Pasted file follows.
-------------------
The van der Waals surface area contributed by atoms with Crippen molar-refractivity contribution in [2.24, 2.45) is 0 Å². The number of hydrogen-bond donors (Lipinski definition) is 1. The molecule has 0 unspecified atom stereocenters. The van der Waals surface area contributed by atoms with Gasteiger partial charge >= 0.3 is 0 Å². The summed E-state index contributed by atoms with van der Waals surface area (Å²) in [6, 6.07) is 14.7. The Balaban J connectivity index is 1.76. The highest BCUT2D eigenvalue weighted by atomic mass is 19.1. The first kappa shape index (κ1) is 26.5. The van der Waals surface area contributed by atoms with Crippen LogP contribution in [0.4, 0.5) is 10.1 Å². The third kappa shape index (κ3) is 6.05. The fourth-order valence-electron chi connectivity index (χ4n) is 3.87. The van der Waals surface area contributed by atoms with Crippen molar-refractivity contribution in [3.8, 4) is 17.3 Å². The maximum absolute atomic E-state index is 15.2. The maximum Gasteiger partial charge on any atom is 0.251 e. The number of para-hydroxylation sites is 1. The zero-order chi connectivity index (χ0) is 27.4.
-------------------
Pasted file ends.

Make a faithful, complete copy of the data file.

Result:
The van der Waals surface area contributed by atoms with Crippen molar-refractivity contribution in [2.24, 2.45) is 0 Å². The number of hydrogen-bond donors (Lipinski definition) is 1. The molecule has 0 unspecified atom stereocenters. The van der Waals surface area contributed by atoms with Gasteiger partial charge >= 0.3 is 0 Å². The summed E-state index contributed by atoms with van der Waals surface area (Å²) in [6, 6.07) is 14.7. The Balaban J connectivity index is 1.76. The highest BCUT2D eigenvalue weighted by atomic mass is 19.1. The first kappa shape index (κ1) is 26.5. The van der Waals surface area contributed by atoms with Crippen LogP contribution in [0.4, 0.5) is 10.1 Å². The third kappa shape index (κ3) is 6.05. The fourth-order valence-electron chi connectivity index (χ4n) is 3.87. The van der Waals surface area contributed by atoms with Crippen molar-refractivity contribution in [3.8, 4) is 17.3 Å². The maximum absolute atomic E-state index is 15.2. The maximum Gasteiger partial charge on any atom is 0.251 e. The number of para-hydroxylation sites is 1. The zero-order chi connectivity index (χ0) is 27.4.